Not in the mood for a dill yogurt sauce?  Not a problem. When I was sitting down to write this review, I noticed a recipe for balsamic and tomato jam toward the back of the book.  I had all the ingredients (there’s only 3 main ingredients, not including salt and pepper), and the sudden motivation to cook at 9:00p on a work night.  It smelled a~mazing when it was done. Since it was an impulse cooking session, I wasn’t sure what to serve it with. In the end, I tried some on a turkey chickpea patty.  I have no regrets, and I think you should try it too.

My overall impression is that this book is a great collection of well crafted and functional recipes.  I highly recommend giving them a go.

One last item to address is that the introduction chapter has faith-based commentary in it.  If that’s not your thing, simply skip the intro.  

 

Disclaimer – I kindly received this book from Sourcebooks for this review.  I’m not getting paid for this post. The views and opinions expressed are purely my own.

Reference Links:

http://www.rusticjoyfulfood.com/

https://www.instagram.com/rusticjoyfulfood/

https://www.sourcebooks.com/

Advertisements

chickpeas and mixed greens

So…

I decided to go “Super Natural Every Day” on the braising mix greens I got from my CSA.  Heidi Swanson’s second book was one of those books that I love looking at, tell myself to cook from it, and then never get around to cooking from it.  Well, it was time to change my bad habits!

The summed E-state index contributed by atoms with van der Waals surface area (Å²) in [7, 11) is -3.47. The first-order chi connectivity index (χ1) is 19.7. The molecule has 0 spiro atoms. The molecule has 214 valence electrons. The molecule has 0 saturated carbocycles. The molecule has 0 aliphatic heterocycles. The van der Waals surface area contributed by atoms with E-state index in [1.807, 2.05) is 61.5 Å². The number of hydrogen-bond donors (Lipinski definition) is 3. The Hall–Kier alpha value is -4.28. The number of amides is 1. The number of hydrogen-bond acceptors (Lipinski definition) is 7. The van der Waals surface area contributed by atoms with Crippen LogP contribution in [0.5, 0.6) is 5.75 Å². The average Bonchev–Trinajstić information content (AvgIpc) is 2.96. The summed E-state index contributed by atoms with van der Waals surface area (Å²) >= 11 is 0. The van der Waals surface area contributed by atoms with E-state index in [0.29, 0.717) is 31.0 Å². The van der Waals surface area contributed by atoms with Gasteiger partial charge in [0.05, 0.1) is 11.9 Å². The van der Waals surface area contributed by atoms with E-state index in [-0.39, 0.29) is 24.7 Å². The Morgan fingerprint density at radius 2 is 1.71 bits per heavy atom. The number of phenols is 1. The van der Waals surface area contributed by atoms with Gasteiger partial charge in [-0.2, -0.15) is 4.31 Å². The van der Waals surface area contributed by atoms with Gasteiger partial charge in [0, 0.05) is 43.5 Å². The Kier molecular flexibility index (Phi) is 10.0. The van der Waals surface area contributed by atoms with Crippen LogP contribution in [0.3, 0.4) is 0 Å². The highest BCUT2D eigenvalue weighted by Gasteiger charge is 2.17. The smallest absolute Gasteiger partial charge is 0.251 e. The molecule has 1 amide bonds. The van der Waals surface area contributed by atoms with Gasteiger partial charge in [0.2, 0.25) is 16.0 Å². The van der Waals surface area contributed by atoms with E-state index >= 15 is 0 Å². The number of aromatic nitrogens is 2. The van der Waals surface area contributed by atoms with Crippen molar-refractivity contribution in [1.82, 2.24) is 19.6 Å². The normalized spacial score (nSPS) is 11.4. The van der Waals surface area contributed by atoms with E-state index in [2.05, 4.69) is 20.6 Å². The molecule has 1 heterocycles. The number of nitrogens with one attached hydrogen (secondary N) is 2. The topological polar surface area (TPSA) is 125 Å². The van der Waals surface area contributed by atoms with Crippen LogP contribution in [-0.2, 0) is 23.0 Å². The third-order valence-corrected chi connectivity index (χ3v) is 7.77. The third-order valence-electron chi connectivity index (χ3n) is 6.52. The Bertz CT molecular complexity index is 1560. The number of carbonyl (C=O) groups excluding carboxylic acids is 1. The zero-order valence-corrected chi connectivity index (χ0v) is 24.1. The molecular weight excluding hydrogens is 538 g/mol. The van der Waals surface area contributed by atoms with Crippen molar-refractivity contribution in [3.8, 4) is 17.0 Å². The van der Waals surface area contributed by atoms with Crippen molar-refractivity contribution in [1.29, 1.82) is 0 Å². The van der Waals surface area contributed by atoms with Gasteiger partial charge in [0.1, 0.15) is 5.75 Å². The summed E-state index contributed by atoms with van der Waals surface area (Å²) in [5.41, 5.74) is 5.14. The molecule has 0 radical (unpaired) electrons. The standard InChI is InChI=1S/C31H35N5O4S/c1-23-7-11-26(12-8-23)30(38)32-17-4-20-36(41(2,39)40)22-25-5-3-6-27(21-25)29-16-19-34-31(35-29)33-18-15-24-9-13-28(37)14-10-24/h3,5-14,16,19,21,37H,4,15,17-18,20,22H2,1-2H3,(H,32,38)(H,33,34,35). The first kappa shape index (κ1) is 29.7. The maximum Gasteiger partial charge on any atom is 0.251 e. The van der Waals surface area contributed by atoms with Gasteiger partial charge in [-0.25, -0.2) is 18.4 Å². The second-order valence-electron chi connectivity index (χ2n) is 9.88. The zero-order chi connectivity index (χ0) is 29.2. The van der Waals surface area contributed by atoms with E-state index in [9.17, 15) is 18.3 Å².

Adapting one of her recipes to fit what I had on hand, here’s what happened:

I soaked 1/2 cup of chickpeas overnight (probably about 16 hours?) and then simmered them in fresh water for about 35 minutes.  (Although the soaking liquid has a lot of flavor, that’s the same liquid that’s going to make you fart.  I’m not going to lie to you.)  I usually add a large pinch of salt halfway through the cooking time.

In a different pan, I heated some olive oil (3T) and softened some finely chopped onions over medium heat (I used one small onion).  I added some garlic powder, a pinch of salt, and maybe 1/2 tsp of red pepper flakes.  When the onion looked soft enough, I added in my mixed greens.  Once the greens had wilted, I mixed in the chickpeas.  When everything was incorporated, I threw in some lime zest (I’m zany that way), and killed the heat.

Overall?  This is simple and tasty.  It’s a good way to use up some CSA greens.  I really liked the lime zest to be honest.  It was supposed to be lemon zest but my lemon zest was in the freezer and I had limes that wanted some attention.  I think, next time, I’ll try it with some preserved Meyer lemons (which I almost used this time around, but then the limes were staring at me down).